3DMark makes it easy to see if your PC is performing correctly. 

Here's a screenshot of the 3DMark results screen. The highlighted panel shows your 3DMark score and a chart that tells you how your score compares with results from other systems.

3DMark benchmark score

You can see your 3DMark benchmark score in the top-left corner of the result screen. The higher the score, the better the performance. 

The green arc shows you how your score compares with the best score for your hardware. In this example, the arc is nearly full, which means this is an excellent score for the hardware. In fact, you can see the word "Excellent" below the score.

  • Good means your score is close to the average for your combination of components.
  • Great means your score is above average.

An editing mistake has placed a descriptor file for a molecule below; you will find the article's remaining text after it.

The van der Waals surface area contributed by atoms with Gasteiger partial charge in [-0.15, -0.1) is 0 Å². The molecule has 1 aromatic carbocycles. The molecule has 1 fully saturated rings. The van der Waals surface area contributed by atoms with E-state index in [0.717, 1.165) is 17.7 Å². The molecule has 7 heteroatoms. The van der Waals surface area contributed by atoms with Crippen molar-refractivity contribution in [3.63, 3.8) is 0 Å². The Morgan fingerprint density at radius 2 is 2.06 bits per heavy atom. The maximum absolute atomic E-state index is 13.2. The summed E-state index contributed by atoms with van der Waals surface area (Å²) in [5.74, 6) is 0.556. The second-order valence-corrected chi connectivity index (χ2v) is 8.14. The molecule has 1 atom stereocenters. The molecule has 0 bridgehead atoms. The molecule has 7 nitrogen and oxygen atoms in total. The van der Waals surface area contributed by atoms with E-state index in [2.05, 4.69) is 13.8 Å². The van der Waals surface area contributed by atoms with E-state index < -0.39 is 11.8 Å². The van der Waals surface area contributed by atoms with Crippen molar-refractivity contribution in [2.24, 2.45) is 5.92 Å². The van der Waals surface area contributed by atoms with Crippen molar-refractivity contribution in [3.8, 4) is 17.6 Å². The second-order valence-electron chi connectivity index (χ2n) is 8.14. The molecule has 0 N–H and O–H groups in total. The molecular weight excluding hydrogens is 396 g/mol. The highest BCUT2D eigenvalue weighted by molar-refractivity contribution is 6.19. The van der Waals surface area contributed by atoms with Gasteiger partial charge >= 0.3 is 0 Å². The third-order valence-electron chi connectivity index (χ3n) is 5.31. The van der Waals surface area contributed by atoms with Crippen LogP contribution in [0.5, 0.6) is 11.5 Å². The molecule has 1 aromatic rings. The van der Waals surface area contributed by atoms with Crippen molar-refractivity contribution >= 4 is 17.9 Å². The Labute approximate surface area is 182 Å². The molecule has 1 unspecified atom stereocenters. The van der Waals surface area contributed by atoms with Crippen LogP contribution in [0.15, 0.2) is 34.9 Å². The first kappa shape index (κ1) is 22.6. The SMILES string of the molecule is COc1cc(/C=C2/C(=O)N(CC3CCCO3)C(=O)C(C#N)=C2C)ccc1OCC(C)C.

• Excellent means your score is well above average.
  • Legendary means your score is in the top 1% for your hardware.

Below your score, you can see the CPU and GPU model information for your system.

Score context

This part of the results screen provides context for your score. It helps you see at a glance how your score compares with other results from systems with the same hardware.

  • Your score is shown in green.
  • The average score of all valid benchmark results from systems with the same hardware is shown in blue.
  • The best score is the highest valid benchmark score for this combination of CPU and GPU.  

Score comparison chart

This chart shows the range of scores submitted by other 3DMark users with the same combination of CPU and GPU.

The peaks in the chart show the most common scores. The green line shows your score. The blue, dotted line shows the average score for your combination of components.

  • If your score is close to the average, it means your PC is working as it should. 
  • A score well below the average could indicate a hardware or configuration problem. 
  • The best score gives you an idea of the overclocking potential of your setup.